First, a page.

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Iraqi Doctors in Britain and the War on Terror

Fearful for their lives, thousands of doctors left Iraq after the 2003 invasion. The author outlines the challenges and dilemmas they now face in Britain.
Shatha Al Juburi
13 November 2009

More than a million Iraqis of different ethnic, religious and sectarian communities live in Britain, with the majority based in Ealing, West London. They are the largest Arab community in the country and have high percentage of intellectuals, according to recent statistics. More than 3,800 Iraqi doctors live in London alone, working in hospitals and clinics. The total number of Iraqi doctors in Britain has exceeded 5,000, according to recent figures. Among them is the brilliant surgeon Baron Darzi of Denham, whose real name is Ara wartikis Tarizian, who was born in Baghdad in 1966 and moved to Britain from Ireland.

Some Iraqi doctors fled Iraq under Saddam’s regime, and a large number have come to Britain after becoming the targets of mainly criminal gangs in the aftermath of the 2003 invasion. According to reports from the Iraqi Physicians Union, more than 500 of Iraq’s leading medical professionals have been assassinated and over 7,000 have been forced to leave the country after receiving death threats. Poor equipment and a shortage of medicines, together with a lack of text books, make life difficult for the doctors, who are desperate for change. Iraqi doctors had expected life to improve after the fall of Saddam’s regime but, unfortunately, they were disappointed. In Iraq, lives have been lost on a daily basis because of a lack of basic medicines and equipment.

London has always been a centre of enlightenment for Iraqi doctors. Recently, a group of Iraqi doctors visited London under a two-year training programme offered by the Government. They are of different specialties, including orthopaedics surgery, paediatric surgery, cardiology, vascular surgery, maxillofacial surgery and emergency medicine, among others. According to the General Medical Council, more than 1,900 Iraqi-trained doctors are registered in Britain, working in Government hospitals or in private practices across the country.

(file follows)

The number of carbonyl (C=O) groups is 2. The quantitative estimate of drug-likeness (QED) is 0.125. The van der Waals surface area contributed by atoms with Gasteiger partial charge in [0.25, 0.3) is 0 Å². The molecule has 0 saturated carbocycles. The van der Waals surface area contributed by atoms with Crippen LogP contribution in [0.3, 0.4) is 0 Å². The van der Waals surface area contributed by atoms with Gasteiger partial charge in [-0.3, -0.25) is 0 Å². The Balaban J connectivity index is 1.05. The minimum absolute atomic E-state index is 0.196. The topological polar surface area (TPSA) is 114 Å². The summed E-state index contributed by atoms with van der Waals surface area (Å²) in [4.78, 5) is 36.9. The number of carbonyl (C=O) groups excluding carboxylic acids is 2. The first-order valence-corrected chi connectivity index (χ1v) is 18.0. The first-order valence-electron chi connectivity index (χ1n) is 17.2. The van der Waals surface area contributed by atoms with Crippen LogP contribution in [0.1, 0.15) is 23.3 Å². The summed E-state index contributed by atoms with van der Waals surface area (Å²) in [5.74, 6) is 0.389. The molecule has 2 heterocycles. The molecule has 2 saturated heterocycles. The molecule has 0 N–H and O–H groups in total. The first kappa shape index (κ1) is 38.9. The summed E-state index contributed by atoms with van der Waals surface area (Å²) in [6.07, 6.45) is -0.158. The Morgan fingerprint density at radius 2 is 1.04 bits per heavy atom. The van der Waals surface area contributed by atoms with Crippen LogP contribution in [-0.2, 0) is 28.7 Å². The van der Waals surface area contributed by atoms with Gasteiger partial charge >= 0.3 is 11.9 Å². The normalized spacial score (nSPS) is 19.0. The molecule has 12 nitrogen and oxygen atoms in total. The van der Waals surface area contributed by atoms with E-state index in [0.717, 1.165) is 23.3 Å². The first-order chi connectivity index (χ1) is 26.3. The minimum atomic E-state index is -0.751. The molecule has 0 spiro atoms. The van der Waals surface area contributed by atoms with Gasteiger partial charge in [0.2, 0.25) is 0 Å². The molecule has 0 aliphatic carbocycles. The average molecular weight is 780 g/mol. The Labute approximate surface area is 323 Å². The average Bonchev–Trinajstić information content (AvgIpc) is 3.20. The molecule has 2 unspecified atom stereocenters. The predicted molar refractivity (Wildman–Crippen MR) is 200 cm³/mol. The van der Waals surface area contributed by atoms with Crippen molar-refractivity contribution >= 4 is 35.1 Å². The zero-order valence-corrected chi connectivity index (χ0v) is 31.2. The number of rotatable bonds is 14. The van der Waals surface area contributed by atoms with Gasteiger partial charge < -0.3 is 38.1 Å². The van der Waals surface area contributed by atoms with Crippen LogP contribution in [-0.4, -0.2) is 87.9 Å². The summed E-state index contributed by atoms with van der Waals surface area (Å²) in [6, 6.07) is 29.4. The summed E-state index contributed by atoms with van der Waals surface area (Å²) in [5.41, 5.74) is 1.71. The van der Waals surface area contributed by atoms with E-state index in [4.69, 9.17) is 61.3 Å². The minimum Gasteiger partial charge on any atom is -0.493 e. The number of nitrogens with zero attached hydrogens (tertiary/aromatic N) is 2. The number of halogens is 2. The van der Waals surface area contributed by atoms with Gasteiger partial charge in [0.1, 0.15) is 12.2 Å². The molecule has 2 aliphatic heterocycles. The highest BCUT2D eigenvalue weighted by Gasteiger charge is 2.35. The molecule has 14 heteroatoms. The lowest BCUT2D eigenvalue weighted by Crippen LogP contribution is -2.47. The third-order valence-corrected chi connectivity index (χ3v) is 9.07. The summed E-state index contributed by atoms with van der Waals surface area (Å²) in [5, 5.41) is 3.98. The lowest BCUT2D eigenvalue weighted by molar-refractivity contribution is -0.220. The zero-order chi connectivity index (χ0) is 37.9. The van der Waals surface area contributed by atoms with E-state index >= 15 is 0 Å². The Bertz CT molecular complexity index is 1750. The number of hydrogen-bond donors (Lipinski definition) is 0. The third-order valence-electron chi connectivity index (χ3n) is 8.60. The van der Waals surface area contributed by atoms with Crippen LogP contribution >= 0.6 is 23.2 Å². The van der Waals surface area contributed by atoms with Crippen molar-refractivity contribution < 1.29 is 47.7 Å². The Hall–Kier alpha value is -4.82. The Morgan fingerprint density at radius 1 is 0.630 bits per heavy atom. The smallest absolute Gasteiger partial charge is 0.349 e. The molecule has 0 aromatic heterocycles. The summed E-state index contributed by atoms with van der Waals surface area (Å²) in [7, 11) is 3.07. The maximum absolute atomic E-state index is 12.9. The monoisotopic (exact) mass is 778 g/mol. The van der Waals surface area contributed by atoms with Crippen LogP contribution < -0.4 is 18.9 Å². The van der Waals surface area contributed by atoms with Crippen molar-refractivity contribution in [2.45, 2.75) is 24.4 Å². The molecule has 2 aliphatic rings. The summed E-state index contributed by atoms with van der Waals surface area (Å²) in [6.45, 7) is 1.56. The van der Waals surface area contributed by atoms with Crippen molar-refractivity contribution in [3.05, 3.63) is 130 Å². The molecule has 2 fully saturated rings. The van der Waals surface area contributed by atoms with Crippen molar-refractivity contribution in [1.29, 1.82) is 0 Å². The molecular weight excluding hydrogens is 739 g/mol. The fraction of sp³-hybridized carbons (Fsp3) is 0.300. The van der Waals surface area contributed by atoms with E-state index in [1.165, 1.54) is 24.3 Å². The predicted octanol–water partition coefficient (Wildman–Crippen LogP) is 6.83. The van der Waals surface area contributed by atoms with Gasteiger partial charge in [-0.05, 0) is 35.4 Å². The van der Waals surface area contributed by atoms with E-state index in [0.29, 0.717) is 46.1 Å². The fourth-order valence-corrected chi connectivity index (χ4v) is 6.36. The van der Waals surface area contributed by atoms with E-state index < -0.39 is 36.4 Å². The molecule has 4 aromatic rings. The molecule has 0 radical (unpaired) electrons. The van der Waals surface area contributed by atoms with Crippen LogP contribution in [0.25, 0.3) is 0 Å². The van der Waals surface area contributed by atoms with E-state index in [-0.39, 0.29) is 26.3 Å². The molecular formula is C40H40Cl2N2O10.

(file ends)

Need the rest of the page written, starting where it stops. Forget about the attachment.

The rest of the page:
Nonetheless, a large number of doctors arrive in Britain as refugees and are not allowed to work in the country.

According to the BBC, about 770 refugee doctors live in this country, approximately 30 per cent of whom are Iraqi. Most Iraqi refugee doctors fl ed Iraq after the invasion in 2003 because of the deteriorating security situation in which many became targets. Doctors coming from abroad must pass tests on their medical training and level of English to be allowed to register with the NHS, which has a huge shortage of doctors. The course is very difficult, and doctors rarely pass it first time. As a result, the numberof Iraqi doctors unable to work in Britain rises. They are stuck on benefits, despite possessing skills that the NHS urgently needs.

Following the terrorist attacks in Glasgow airport and attempted attack on a Central London nightclub in June 2007, concerns have been raised about Muslim doctors working in Britain, particularly Iraqis, because the prime suspect was an Iraqi doctor. Bilal Talal Abdullah, who was convicted of conspiracy to murder in connection with the two attacks, was born in Buckinghamshire, where his father, also a doctor, worked. He qualified in Baghdad in 2004 and was first registered as a doctor in Britain in 2006. His motive has been reported as one to avenge the destruction of Iraq during the 2003 US and British invasion. In December 2008 Abdullah was sentenced to life imprisonment. Dr Adel Mohsen, Inspector-General of the Iraqi Ministry of Health, condemned the attempted attacks at the time, rejecting any notion that Bilal Talal Abdullah was representative of Iraqi doctors living abroad. In an interview with Radio Sawa, Mohsen said: ‘We condemn these barbaric acts; this doctor does not represent Iraqi doctors. There are more than 3,000 Iraqi doctors living in Britain, most of them have children born there. They practise their profession in the areas where they live.’ He pointed out that the Iraqi Ministry of Health ‘does not have any relationship with this doctor. We do not know him. He must be one of the new doctors as he is not known in our medical community. All we know about him is that he migrated to Britain seven years ago to demand political asylum.’ At the time, Iraqi doctors working in Britain expressed anger that a fellow doctor was involved in the London and Glasgow bombing plots. They feared that the two attacks could generate a backlash and harm their reputation.